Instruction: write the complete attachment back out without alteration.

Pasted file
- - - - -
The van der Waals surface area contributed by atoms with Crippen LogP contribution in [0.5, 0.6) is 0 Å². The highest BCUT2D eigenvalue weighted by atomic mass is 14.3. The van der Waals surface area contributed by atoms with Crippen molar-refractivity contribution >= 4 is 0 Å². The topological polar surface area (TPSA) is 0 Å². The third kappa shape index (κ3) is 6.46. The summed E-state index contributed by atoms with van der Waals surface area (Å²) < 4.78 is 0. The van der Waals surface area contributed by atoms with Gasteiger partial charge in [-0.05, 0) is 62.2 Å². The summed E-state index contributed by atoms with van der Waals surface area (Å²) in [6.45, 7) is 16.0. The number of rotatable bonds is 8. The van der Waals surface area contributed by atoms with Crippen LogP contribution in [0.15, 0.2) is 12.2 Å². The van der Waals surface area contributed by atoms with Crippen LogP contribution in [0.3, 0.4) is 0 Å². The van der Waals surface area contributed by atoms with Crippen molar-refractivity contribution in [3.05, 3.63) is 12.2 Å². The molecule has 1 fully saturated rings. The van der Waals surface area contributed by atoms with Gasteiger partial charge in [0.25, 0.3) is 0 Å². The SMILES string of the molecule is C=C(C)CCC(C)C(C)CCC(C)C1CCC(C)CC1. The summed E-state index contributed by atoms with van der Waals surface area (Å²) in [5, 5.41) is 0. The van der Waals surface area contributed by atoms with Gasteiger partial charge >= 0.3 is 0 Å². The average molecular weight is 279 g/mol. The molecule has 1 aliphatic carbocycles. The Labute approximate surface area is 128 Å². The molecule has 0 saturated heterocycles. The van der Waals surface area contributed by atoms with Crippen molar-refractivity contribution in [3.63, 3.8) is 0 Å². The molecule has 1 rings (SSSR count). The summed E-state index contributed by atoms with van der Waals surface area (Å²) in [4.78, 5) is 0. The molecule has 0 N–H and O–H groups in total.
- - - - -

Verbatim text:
The van der Waals surface area contributed by atoms with Crippen LogP contribution in [0.5, 0.6) is 0 Å². The highest BCUT2D eigenvalue weighted by atomic mass is 14.3. The van der Waals surface area contributed by atoms with Crippen molar-refractivity contribution >= 4 is 0 Å². The topological polar surface area (TPSA) is 0 Å². The third kappa shape index (κ3) is 6.46. The summed E-state index contributed by atoms with van der Waals surface area (Å²) < 4.78 is 0. The van der Waals surface area contributed by atoms with Gasteiger partial charge in [-0.05, 0) is 62.2 Å². The summed E-state index contributed by atoms with van der Waals surface area (Å²) in [6.45, 7) is 16.0. The number of rotatable bonds is 8. The van der Waals surface area contributed by atoms with Crippen LogP contribution in [0.15, 0.2) is 12.2 Å². The van der Waals surface area contributed by atoms with Crippen LogP contribution in [0.3, 0.4) is 0 Å². The van der Waals surface area contributed by atoms with Crippen molar-refractivity contribution in [3.05, 3.63) is 12.2 Å². The molecule has 1 fully saturated rings. The van der Waals surface area contributed by atoms with Gasteiger partial charge in [0.25, 0.3) is 0 Å². The SMILES string of the molecule is C=C(C)CCC(C)C(C)CCC(C)C1CCC(C)CC1. The summed E-state index contributed by atoms with van der Waals surface area (Å²) in [5, 5.41) is 0. The van der Waals surface area contributed by atoms with Gasteiger partial charge >= 0.3 is 0 Å². The average molecular weight is 279 g/mol. The molecule has 1 aliphatic carbocycles. The Labute approximate surface area is 128 Å². The molecule has 0 saturated heterocycles. The van der Waals surface area contributed by atoms with Crippen molar-refractivity contribution in [3.63, 3.8) is 0 Å². The molecule has 1 rings (SSSR count). The summed E-state index contributed by atoms with van der Waals surface area (Å²) in [4.78, 5) is 0. The molecule has 0 N–H and O–H groups in total.